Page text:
Otherwise, to defeat legislation it has to rally an eager to believe constituency. One of the appeals is that gun laws do not work. The recent report by Handgun Control, Handgun Control, Inc., Press Release, March 21, 2000, NRA Hypocrisy Exposed, "The Enforcement Fable," documents the NRA's strategy to sabotage gun legislation and enforcement. It then can claim gun laws do not work. Handgun Control, however, does not address the armed populace fantasy that motivates it. We will address it here.

What is at stake are the most fundamental issues of law, government, and citizenship. These are not new issues in American history. They come up for renewal every few generations. They are up for renewal now. At the time of the American Revolution just about everyone studied John Locke's The Second Treatise of Government, the primary manual of the Revolution. The newspapers published the Federalist Papers (LaPierre's list. Today we get the Washington Post. Substantive public debate was conducted at every level of society— in the parlors, the town squares, and in the assemblies. The political leaders where engaged. Today they are not. The real forum of debate in the eighteenth century, however, was the pamphlets. Today the pamphlets are on the Internet. We no longer need the news media and the politicians for our civic enlightenment. Here is where the NRA can explain and justify what it really wants to its own members. We will look for Blackman's further explanation in our Interactive. We expect a no-show.


Tanya Metaksa
Executive Director
The National Rifle Association
11250 Waples Mill Road
Fairfax, VA 22030

Dear Ms. Metaksa:

I have concerns about your recent mailing regarding gun registration and taxation that will take effect on December 1. You state that "this is first time in American history that our government has attempted to impose National Gun Registration on the American people." This is not a true statement. The Militia Act of 1792, enacted by the same people who ratified the Second Amendment, required all gun owners to be "enrolled"--that is, registered--for militia duty. This is a historical circumstance that must be well known the National Rifle Association. Don Kates, a prominent Second Amendment lawyer, is author of three law review articles listed in Wayne LaPierre's Guns, Crime, and Freedom. In one of these articles (Michigan Law Review, 1983), Kates wrote:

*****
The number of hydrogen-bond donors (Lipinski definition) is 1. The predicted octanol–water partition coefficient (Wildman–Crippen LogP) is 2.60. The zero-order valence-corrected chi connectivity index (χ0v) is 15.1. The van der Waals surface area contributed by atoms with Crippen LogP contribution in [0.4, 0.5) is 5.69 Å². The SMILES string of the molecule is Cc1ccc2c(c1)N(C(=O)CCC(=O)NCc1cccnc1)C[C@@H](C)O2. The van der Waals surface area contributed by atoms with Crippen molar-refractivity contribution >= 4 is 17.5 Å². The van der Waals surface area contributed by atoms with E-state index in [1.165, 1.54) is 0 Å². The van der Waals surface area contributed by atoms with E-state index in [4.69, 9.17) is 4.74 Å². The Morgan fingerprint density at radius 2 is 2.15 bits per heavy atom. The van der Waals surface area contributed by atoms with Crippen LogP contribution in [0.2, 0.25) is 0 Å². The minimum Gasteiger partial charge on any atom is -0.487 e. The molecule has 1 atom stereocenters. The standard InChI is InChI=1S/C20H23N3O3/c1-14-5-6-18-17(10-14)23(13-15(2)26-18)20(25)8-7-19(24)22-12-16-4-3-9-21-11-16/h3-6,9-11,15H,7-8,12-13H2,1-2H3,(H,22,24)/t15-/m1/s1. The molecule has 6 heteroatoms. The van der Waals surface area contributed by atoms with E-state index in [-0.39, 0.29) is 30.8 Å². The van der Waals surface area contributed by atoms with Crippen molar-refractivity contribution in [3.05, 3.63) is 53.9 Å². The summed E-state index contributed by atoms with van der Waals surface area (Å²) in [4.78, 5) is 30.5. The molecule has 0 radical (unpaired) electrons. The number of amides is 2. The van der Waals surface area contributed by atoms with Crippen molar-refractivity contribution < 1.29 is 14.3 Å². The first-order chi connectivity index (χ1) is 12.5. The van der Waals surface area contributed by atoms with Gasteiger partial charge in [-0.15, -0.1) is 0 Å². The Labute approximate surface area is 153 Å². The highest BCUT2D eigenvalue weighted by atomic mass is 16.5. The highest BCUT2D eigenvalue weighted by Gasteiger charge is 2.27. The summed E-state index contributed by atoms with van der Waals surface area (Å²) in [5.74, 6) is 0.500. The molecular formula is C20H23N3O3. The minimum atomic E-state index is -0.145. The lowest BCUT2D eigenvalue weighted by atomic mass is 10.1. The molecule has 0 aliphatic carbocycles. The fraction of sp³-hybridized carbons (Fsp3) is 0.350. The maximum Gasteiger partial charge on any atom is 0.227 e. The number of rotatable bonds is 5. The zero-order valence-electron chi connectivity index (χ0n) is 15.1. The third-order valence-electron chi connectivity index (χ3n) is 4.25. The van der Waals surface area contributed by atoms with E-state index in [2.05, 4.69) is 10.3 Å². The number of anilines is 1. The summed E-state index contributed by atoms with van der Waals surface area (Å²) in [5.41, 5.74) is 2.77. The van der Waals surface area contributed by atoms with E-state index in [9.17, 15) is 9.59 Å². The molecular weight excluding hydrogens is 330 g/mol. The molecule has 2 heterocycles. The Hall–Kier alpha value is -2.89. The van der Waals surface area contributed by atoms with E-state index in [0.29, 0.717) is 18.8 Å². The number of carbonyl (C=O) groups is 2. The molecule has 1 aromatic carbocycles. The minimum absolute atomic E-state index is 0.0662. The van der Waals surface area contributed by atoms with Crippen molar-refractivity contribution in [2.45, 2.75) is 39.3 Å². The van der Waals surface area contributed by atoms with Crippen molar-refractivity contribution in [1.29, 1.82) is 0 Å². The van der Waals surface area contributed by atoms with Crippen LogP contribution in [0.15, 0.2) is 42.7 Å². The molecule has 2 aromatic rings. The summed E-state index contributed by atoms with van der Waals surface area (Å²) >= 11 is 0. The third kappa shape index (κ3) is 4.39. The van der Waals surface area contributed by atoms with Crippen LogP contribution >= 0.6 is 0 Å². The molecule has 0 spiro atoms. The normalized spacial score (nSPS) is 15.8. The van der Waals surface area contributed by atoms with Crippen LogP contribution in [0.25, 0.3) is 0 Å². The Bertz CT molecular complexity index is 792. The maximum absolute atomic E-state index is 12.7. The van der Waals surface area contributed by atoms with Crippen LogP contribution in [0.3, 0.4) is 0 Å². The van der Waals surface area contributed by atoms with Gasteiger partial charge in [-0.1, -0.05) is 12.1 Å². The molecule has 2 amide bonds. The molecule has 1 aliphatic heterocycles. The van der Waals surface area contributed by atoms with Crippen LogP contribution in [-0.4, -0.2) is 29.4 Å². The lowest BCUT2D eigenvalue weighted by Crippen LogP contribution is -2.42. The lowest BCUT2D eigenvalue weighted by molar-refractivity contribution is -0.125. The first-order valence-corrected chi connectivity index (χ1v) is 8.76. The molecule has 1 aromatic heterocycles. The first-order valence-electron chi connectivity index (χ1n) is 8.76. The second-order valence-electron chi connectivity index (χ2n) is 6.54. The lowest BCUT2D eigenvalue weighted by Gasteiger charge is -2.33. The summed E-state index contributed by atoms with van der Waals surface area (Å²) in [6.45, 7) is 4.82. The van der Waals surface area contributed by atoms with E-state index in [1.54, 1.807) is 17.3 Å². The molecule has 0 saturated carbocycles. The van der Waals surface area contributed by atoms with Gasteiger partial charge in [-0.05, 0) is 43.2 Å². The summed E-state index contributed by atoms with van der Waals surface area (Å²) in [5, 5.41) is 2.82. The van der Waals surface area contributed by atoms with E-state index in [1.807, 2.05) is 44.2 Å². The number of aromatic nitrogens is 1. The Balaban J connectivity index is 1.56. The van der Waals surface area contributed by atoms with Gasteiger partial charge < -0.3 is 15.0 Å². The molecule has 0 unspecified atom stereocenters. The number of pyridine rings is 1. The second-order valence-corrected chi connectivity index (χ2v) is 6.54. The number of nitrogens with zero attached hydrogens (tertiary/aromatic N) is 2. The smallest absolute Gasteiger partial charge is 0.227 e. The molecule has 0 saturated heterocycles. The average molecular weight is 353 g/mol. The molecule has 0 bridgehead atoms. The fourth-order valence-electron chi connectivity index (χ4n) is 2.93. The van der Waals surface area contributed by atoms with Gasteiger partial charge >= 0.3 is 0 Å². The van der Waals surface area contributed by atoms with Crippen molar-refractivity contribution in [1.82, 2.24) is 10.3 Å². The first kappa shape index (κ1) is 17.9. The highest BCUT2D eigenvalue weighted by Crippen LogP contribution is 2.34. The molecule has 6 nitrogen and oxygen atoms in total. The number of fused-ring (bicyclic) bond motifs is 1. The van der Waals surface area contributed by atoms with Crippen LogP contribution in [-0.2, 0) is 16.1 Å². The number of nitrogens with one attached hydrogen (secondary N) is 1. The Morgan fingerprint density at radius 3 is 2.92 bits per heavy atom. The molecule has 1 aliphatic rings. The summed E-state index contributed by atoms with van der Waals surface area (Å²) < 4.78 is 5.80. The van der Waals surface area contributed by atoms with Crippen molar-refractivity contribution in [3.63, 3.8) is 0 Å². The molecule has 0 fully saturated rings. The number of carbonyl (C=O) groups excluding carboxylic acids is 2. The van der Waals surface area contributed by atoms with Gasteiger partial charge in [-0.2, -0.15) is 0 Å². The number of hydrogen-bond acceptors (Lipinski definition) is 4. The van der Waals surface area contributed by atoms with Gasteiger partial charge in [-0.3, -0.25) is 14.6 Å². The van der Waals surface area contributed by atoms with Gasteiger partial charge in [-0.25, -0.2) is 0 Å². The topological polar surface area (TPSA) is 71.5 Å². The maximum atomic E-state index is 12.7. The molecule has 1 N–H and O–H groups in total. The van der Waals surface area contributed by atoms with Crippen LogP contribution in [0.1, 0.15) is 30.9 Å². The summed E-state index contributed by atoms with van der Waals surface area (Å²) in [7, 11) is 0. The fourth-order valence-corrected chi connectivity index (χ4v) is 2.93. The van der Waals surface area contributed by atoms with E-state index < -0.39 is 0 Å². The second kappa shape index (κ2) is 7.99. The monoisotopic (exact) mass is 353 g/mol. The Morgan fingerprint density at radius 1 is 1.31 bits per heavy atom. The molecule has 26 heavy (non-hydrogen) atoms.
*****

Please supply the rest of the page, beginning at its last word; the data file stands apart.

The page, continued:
It would be completely consistent with the intent of the Framers of the Constitution and historical practice if the Federal Government or state government or just the county sheriff were to requisition the membership lists of the National Rifle Association or other gun owner organizations in order to call out the militia or the posse comitatus.

The NRA's opposition to registration is not only in conflict with history but also in conflict with the recent proposal of Ron Stewart, president and CEO of Colt Manufacturing. Stewart proposed in an editorial in the American Firearms Industry magazine last December a national permitting system for gun ownership that would required mandatory training and testing. At least one gun manufacturer has responded to the very falsely based tactics of Handgun Control and the public health lobby to impose defectless liability on gun manufacturers with the intent to drive them out of business. I think Ron Stewart is on the right track. Registration including training and testing is not only the mechanism to remove liability from the gun manufacturers and place it on gun owners where I think it more appropriately belongs, but it also provides the mechanism to establish legal categories of gun ownership that can be used effectively to disarm the lawless. I provide for my self-defense as a gun owner under constitutional government by first disarming the lawless. Otherwise, if all citizens are armed for self-defense, as the NRA seems to want, and there are no rules and regulations to disarm the lawless then my insecurity becomes absolute. The armed predators will simply ambush their victims. I have not so much faith that the lawless are so stupid or timid that they will not resort to an extreme course. There is no inherent conflict between gun ownership for self-defense and legal standards established under constitutional government. It is not a question that gun laws do not work. A law that disarms the lawless is the first law that the 65 million gun owners in this country have to make work if they are to call themselves citizens and enjoy personal security as citizens.